Dolphins receiver Jarvis Landry put Bills safety Aaron Williams in the hospital with a brutal hit to the head on Sunday. That hit drew a 15-yard penalty, but Bills coach Rex Ryan suggested afterward that ejecting Landry would have been appropriate as well.
NFL head of officiating Dean Blandino said on NFL Network that Landry wasn’t ejected because the officials can’t say for sure that Landry was specifically aiming for Williams’ head, as opposed to just making a block and going too high.
“It’s certainly a foul,” Blandino said. “It’s certainly something that we’ll review for potential discipline, but it’s still a football play, and it’s tough to read intent there. That’s why the officials kept him in the game. It’s not an automatic ejection. It’s up to the discretion of the crew and they didn’t feel like it was flagrant enough to throw the player out of the game.”
In college football, a hit like that would be an automatic targeting ejection. In the NFL, there are fewer plays that result in automatic ejections.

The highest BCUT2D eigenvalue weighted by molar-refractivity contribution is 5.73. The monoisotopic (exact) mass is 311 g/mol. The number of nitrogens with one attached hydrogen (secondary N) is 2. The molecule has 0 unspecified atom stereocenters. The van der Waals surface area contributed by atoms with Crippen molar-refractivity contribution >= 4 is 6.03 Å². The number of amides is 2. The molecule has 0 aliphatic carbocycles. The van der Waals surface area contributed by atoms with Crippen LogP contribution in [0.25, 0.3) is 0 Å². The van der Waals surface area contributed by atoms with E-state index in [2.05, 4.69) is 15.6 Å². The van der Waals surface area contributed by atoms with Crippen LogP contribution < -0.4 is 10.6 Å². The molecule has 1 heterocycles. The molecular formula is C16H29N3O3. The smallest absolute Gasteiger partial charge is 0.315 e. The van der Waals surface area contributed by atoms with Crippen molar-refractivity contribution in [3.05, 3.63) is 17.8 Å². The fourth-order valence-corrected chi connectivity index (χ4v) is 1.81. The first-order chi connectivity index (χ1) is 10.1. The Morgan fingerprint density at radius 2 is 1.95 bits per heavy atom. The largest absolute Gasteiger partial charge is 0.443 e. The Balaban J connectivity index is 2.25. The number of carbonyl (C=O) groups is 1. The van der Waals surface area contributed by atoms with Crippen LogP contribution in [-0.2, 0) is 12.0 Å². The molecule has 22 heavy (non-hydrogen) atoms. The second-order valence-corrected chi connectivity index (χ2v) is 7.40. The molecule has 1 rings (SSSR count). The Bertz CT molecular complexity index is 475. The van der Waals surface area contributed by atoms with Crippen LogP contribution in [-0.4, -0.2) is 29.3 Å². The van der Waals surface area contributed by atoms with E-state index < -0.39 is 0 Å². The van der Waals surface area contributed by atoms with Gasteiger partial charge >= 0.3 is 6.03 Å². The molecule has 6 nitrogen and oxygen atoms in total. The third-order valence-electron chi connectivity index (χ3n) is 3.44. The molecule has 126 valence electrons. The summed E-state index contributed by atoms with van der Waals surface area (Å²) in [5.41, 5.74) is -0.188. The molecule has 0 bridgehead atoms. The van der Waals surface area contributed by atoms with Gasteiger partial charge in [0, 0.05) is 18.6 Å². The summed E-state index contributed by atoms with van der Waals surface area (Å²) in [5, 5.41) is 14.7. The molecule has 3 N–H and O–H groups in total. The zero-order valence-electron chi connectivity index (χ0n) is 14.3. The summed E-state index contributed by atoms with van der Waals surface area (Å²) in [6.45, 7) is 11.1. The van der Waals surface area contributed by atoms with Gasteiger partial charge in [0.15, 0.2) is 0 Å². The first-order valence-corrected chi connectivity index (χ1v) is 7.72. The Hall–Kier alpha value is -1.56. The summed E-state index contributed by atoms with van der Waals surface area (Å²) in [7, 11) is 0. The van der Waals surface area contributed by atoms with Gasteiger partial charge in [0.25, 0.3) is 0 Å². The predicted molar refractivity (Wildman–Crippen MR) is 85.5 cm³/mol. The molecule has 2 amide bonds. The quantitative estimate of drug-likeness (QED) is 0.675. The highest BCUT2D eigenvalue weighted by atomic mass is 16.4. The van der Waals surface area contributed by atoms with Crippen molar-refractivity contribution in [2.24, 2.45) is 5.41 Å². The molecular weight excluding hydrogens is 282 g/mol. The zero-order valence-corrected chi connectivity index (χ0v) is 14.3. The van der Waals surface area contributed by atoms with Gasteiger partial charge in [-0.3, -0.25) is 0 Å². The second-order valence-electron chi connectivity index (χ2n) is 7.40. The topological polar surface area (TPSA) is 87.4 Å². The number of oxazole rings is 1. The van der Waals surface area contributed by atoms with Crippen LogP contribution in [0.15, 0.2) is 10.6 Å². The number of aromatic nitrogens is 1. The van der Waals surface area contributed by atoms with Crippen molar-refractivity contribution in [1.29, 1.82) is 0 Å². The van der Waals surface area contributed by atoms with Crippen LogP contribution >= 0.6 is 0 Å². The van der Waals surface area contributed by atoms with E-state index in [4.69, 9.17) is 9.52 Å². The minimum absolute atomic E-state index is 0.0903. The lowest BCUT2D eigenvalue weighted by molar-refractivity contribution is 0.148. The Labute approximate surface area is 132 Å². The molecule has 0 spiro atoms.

“We have very few automatic ejections in the game today,” Blandino said. “If you get two unsportsmanlike conduct fouls in the same game, if you put your hands on a game official in an aggressive way, those are automatic ejections. Punching an opponent.”
That’s an area where college football’s rules make more sense than the NFL’s. If there are going to be automatic ejections at all, an illegal hit to the head that sends a player to the hospital should be something that draws an automatic ejection. College football’s targeting rule has its problems, but it’s a rule that makes more sense than the NFL’s rule of ejecting a player for two taunting fouls, but letting a player stay in the game after a vicious and illegal hit to the head.